New break-in-service regulations. The Retirement Equity Act also changes the rules governing pensions for employees who leave a company and then return months or years later. Suppose, for example, a 20-year-old man goes to work as a salesman for a chain of retail clothing stores. He works three years, then resigns and works somewhere else for four years. Afterward, he returns to his old job. It comes time to compute his years of service for vesting purposes. Does the company have to give him credit for those first three years he worked?
Under the old law, the answer was no -- the young man had incurred a "break in service." But under the new law, the answer is yes. The act says that if an employee leaves a job and returns, he or she must receive credit for that earlier period, unless the number of consecutive one-year breaks in service equals or exceeds five years or the number of pre-break years of service, whichever is greater.
New parents are accorded an even sweeter deal. The law allows them to take a full year of maternity or paternity leave without it counting as a break in service. That time can then be added to the five years allowed other workers, for a total of six years -- or until the child is old enough for first grade.
These new break-in-service provisions mean that businesses will have to maintain records for longer periods of time. "It's big enough pain to hold onto an employee's [records] for a year," notes Behrmann of Geo. S. Olive, "let alone keeping track of them for five years."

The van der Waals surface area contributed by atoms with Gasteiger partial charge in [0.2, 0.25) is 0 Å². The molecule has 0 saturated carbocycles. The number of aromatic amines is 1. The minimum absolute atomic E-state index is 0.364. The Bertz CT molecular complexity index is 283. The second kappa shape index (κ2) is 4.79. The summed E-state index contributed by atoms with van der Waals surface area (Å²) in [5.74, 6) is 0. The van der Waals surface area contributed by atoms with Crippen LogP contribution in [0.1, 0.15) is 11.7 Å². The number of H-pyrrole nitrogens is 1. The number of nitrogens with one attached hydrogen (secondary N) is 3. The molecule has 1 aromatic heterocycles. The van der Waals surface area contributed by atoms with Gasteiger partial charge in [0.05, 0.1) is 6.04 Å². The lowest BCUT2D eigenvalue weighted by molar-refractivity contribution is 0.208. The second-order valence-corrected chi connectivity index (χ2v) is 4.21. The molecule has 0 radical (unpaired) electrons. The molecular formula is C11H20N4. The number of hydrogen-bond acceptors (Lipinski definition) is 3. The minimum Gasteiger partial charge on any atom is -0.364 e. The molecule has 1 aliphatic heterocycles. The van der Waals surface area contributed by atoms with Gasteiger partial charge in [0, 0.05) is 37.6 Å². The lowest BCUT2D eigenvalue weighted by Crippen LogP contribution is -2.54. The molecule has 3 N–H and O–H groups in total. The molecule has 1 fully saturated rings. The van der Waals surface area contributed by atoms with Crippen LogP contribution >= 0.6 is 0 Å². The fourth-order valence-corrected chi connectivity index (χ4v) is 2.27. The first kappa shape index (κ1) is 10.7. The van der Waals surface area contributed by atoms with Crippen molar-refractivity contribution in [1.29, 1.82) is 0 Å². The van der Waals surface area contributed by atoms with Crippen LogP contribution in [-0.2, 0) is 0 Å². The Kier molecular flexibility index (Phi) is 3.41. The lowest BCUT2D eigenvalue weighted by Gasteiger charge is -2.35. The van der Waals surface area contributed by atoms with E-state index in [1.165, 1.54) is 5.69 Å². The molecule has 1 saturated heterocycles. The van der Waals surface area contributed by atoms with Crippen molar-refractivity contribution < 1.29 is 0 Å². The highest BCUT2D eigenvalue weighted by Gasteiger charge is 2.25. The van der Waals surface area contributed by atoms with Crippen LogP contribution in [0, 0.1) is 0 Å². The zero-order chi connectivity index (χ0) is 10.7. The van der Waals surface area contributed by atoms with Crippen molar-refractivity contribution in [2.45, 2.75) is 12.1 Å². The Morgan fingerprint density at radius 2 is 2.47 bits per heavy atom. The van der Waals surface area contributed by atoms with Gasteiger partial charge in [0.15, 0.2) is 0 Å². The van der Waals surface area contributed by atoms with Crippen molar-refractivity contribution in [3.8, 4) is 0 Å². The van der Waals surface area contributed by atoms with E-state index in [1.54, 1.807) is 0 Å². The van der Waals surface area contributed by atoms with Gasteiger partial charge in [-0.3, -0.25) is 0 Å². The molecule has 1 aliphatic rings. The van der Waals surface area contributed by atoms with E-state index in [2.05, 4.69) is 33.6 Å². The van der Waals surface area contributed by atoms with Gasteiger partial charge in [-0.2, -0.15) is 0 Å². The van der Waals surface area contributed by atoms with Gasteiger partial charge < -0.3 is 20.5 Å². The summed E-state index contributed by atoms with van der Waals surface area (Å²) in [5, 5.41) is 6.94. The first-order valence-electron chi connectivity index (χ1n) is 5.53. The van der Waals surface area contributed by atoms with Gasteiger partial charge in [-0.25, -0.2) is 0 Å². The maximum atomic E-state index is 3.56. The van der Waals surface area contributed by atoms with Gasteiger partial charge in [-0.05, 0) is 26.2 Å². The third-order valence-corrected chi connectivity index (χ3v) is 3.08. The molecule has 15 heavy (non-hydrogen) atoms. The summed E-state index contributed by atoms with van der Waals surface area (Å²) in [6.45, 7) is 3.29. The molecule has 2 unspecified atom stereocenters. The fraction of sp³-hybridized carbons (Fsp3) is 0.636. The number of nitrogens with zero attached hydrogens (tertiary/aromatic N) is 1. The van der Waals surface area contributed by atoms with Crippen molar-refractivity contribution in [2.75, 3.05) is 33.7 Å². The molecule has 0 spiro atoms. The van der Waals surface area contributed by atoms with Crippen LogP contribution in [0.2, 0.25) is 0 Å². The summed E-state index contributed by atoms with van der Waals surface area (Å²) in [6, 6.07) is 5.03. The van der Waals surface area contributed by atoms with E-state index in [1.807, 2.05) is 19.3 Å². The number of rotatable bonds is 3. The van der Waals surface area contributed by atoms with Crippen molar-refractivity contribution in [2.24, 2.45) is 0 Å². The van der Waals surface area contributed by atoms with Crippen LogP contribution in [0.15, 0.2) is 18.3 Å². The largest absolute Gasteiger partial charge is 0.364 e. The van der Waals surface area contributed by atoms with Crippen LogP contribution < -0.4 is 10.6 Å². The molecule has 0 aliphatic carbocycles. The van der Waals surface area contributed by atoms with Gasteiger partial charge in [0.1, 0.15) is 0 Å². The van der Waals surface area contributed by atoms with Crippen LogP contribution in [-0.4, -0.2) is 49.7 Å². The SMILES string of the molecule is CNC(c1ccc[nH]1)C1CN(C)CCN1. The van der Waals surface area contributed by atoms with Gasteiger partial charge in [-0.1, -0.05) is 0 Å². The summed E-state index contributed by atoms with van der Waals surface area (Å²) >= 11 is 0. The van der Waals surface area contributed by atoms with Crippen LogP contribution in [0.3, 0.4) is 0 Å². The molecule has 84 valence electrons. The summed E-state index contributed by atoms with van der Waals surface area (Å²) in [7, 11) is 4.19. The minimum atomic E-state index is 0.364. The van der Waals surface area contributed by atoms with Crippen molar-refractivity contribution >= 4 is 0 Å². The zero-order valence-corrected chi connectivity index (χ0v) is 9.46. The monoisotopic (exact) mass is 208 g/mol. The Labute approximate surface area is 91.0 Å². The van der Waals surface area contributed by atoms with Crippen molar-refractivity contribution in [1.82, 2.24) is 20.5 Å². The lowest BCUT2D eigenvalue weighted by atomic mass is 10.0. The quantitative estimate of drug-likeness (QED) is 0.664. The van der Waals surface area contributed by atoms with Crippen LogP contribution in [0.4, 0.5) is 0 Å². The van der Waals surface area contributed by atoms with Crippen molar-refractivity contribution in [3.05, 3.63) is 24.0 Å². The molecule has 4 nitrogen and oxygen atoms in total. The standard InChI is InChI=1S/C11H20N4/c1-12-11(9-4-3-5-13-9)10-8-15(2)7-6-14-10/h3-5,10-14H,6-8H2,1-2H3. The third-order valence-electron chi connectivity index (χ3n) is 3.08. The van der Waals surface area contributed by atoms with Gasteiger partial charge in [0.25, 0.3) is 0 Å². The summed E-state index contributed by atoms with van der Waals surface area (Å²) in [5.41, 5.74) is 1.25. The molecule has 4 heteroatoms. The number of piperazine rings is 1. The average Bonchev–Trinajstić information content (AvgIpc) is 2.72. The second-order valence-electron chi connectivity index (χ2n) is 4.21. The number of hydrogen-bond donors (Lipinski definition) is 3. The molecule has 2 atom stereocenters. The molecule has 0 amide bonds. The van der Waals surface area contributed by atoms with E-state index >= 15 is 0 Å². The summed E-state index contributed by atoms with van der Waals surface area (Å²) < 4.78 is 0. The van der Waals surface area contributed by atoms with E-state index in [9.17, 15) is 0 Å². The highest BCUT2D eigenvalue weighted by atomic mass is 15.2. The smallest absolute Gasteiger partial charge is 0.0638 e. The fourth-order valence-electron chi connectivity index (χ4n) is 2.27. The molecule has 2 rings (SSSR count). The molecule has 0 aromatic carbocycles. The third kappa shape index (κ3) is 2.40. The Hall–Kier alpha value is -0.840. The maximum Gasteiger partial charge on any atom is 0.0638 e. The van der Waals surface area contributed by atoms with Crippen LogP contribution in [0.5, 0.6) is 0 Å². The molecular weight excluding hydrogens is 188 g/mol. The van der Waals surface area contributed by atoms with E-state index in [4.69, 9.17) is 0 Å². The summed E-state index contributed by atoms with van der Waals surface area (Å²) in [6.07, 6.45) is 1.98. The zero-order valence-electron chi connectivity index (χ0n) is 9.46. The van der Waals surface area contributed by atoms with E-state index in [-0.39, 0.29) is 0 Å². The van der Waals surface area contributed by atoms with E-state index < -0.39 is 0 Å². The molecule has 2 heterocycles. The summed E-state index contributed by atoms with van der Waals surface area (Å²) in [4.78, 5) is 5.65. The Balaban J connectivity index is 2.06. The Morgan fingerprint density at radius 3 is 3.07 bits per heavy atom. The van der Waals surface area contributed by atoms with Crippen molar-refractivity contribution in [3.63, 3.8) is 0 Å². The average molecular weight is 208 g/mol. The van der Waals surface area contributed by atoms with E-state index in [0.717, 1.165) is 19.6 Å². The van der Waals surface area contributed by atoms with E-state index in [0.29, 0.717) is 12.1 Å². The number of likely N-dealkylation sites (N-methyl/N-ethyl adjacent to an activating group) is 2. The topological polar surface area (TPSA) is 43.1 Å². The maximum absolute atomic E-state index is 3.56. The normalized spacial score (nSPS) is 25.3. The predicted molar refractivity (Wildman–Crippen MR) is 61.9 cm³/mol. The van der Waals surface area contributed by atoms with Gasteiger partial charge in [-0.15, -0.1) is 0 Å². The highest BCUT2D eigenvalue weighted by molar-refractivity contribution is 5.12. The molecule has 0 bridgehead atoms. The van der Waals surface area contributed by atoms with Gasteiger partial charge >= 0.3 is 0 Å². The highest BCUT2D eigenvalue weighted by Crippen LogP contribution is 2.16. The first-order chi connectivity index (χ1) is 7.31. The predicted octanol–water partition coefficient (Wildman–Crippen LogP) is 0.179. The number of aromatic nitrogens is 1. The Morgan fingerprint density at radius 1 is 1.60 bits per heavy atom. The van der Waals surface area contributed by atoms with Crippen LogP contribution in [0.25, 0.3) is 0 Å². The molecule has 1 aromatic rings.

New divorce rules. Finally, there are new provisions for people who get divorced and are entitled to their exspouses' pension benefits. Millicent Goode is a case in point. Several years ago, her husband sued her for divorce after more than 25 years of marriage. She, in turn, sued for a portion of his $1,200-a-month pension. A court awarded her half of that amount. However, the employer didn't honor the court's ruling that payment be made directly to Mrs. Goode, and she ended up with none of the pension.
The act prohibits employers from ignoring such orders. The courts, the law states, have the authority to distribute a portion of a person's pension to a former spouse as part of a divorce settlement.
But the orders must meet certain standards. They must specify the name and address of the worker and ex-spouse. They must state how much the pension plan must pay (either as a percentage of the benefit or a dollar amount). And they must note when the payments have to start and how long they must continue.
Also under the law, a divorced spouse can begin collecting a share of the working employee's pension at the early retirement age, even if the employee hasn't retired. Hauser of Deloitte Haskins & Sells provides an example: Say a man is 55 years old (the early retirement age under his employer's plan), but he doesn't retire. His divorced spouse, however, wants to receive her portion of his pension right now. The company must honor her request. It pays her the pension benefits even though the man may not be entitled to any pension benefits until his actual retirement.
The changes mandated by the equity act may not be the last we will see. There is talk that Congress may cut in half the amount that companies can set aside for each employee's retirement (including the business owner's). Also, last year, legislation was introduced to force employers to vest workers in full after just five years on the job. Whether that bill will make it through Congress is anyone's guess. But the measure did carry a high-powered sponsor -- Geraldine Ferraro.